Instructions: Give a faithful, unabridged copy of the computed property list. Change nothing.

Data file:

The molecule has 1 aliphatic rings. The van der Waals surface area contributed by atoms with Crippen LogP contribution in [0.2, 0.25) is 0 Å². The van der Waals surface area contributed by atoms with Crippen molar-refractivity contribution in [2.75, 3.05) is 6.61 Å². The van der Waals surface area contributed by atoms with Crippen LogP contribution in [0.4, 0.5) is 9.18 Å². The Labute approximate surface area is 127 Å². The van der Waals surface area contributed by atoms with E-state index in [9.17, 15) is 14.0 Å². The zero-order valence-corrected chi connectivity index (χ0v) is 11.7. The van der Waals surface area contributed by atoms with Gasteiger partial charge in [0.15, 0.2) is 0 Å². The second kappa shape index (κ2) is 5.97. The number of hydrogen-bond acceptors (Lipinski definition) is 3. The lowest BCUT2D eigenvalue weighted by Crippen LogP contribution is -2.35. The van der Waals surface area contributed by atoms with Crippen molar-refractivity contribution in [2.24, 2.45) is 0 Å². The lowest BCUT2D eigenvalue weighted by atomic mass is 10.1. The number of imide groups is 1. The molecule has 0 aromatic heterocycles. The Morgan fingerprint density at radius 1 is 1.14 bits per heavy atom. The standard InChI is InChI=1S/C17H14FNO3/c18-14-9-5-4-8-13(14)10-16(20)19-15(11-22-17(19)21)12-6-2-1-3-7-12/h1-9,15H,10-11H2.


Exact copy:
The molecule has 1 aliphatic rings. The van der Waals surface area contributed by atoms with Crippen LogP contribution in [0.2, 0.25) is 0 Å². The van der Waals surface area contributed by atoms with Crippen molar-refractivity contribution in [2.75, 3.05) is 6.61 Å². The van der Waals surface area contributed by atoms with Crippen LogP contribution in [0.4, 0.5) is 9.18 Å². The Labute approximate surface area is 127 Å². The van der Waals surface area contributed by atoms with E-state index in [9.17, 15) is 14.0 Å². The zero-order valence-corrected chi connectivity index (χ0v) is 11.7. The van der Waals surface area contributed by atoms with Gasteiger partial charge in [0.15, 0.2) is 0 Å². The second kappa shape index (κ2) is 5.97. The number of hydrogen-bond acceptors (Lipinski definition) is 3. The lowest BCUT2D eigenvalue weighted by Crippen LogP contribution is -2.35. The van der Waals surface area contributed by atoms with Crippen molar-refractivity contribution in [2.24, 2.45) is 0 Å². The lowest BCUT2D eigenvalue weighted by atomic mass is 10.1. The number of imide groups is 1. The molecule has 0 aromatic heterocycles. The Morgan fingerprint density at radius 1 is 1.14 bits per heavy atom. The standard InChI is InChI=1S/C17H14FNO3/c18-14-9-5-4-8-13(14)10-16(20)19-15(11-22-17(19)21)12-6-2-1-3-7-12/h1-9,15H,10-11H2.